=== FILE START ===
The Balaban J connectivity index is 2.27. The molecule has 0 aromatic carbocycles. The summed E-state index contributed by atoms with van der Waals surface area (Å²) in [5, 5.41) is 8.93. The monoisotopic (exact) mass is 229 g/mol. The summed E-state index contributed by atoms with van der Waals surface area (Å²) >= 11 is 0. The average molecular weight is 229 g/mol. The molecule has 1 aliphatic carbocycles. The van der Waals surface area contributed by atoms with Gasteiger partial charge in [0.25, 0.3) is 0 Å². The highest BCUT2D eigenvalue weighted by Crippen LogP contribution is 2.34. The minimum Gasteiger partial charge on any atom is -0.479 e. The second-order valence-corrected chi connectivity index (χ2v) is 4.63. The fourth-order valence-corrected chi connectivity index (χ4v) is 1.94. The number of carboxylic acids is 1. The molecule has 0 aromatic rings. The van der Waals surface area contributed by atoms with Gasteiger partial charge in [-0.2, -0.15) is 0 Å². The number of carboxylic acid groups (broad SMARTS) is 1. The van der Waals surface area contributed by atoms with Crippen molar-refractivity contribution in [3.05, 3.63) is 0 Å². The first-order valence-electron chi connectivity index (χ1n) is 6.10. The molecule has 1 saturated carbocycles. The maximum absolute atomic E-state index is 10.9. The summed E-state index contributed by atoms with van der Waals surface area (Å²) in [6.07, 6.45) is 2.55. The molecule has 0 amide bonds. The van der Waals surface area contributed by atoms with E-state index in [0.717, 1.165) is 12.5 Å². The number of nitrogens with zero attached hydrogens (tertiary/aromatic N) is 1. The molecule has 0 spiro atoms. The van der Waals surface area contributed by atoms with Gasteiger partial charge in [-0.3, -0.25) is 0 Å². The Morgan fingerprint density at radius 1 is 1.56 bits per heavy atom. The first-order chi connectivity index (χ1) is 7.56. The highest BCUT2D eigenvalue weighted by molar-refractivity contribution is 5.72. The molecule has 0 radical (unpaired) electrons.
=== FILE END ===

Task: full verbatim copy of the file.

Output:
The Balaban J connectivity index is 2.27. The molecule has 0 aromatic carbocycles. The summed E-state index contributed by atoms with van der Waals surface area (Å²) in [5, 5.41) is 8.93. The monoisotopic (exact) mass is 229 g/mol. The summed E-state index contributed by atoms with van der Waals surface area (Å²) >= 11 is 0. The average molecular weight is 229 g/mol. The molecule has 1 aliphatic carbocycles. The van der Waals surface area contributed by atoms with Gasteiger partial charge in [0.25, 0.3) is 0 Å². The highest BCUT2D eigenvalue weighted by Crippen LogP contribution is 2.34. The minimum Gasteiger partial charge on any atom is -0.479 e. The second-order valence-corrected chi connectivity index (χ2v) is 4.63. The fourth-order valence-corrected chi connectivity index (χ4v) is 1.94. The number of carboxylic acids is 1. The molecule has 0 aromatic rings. The van der Waals surface area contributed by atoms with Gasteiger partial charge in [-0.2, -0.15) is 0 Å². The number of carboxylic acid groups (broad SMARTS) is 1. The van der Waals surface area contributed by atoms with Crippen molar-refractivity contribution in [3.05, 3.63) is 0 Å². The first-order valence-electron chi connectivity index (χ1n) is 6.10. The molecule has 1 saturated carbocycles. The maximum absolute atomic E-state index is 10.9. The summed E-state index contributed by atoms with van der Waals surface area (Å²) in [6.07, 6.45) is 2.55. The molecule has 0 amide bonds. The van der Waals surface area contributed by atoms with E-state index in [0.717, 1.165) is 12.5 Å². The number of nitrogens with zero attached hydrogens (tertiary/aromatic N) is 1. The molecule has 0 spiro atoms. The van der Waals surface area contributed by atoms with Gasteiger partial charge in [-0.3, -0.25) is 0 Å². The Morgan fingerprint density at radius 1 is 1.56 bits per heavy atom. The first-order chi connectivity index (χ1) is 7.56. The highest BCUT2D eigenvalue weighted by molar-refractivity contribution is 5.72. The molecule has 0 radical (unpaired) electrons.